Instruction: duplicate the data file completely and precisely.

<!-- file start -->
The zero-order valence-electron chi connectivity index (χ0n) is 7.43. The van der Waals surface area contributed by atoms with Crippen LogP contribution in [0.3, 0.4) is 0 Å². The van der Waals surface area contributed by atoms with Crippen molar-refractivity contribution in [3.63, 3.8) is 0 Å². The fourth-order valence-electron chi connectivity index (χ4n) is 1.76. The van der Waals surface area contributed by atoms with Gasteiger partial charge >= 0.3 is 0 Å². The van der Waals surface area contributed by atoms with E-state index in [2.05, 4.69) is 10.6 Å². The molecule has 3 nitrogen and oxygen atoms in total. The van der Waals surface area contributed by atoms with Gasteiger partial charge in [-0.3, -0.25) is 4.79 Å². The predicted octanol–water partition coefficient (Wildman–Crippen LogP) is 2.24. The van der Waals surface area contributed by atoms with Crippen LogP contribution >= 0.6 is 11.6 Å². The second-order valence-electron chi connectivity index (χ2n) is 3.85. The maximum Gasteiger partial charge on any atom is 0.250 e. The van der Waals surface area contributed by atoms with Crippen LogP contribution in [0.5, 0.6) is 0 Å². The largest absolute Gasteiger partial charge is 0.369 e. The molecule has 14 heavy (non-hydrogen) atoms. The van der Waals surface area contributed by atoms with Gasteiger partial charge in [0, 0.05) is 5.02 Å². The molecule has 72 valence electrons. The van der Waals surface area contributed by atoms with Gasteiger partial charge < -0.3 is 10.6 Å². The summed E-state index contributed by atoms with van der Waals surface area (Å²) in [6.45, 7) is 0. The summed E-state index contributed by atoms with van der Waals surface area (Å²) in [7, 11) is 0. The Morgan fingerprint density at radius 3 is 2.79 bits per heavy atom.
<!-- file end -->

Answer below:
The zero-order valence-electron chi connectivity index (χ0n) is 7.43. The van der Waals surface area contributed by atoms with Crippen LogP contribution in [0.3, 0.4) is 0 Å². The van der Waals surface area contributed by atoms with Crippen molar-refractivity contribution in [3.63, 3.8) is 0 Å². The fourth-order valence-electron chi connectivity index (χ4n) is 1.76. The van der Waals surface area contributed by atoms with Gasteiger partial charge >= 0.3 is 0 Å². The van der Waals surface area contributed by atoms with E-state index in [2.05, 4.69) is 10.6 Å². The molecule has 3 nitrogen and oxygen atoms in total. The van der Waals surface area contributed by atoms with Gasteiger partial charge in [-0.3, -0.25) is 4.79 Å². The predicted octanol–water partition coefficient (Wildman–Crippen LogP) is 2.24. The van der Waals surface area contributed by atoms with Crippen LogP contribution >= 0.6 is 11.6 Å². The second-order valence-electron chi connectivity index (χ2n) is 3.85. The maximum Gasteiger partial charge on any atom is 0.250 e. The van der Waals surface area contributed by atoms with Crippen LogP contribution in [0.5, 0.6) is 0 Å². The largest absolute Gasteiger partial charge is 0.369 e. The molecule has 14 heavy (non-hydrogen) atoms. The van der Waals surface area contributed by atoms with Gasteiger partial charge in [0, 0.05) is 5.02 Å². The molecule has 72 valence electrons. The van der Waals surface area contributed by atoms with Gasteiger partial charge < -0.3 is 10.6 Å². The summed E-state index contributed by atoms with van der Waals surface area (Å²) in [6.45, 7) is 0. The summed E-state index contributed by atoms with van der Waals surface area (Å²) in [7, 11) is 0. The Morgan fingerprint density at radius 3 is 2.79 bits per heavy atom.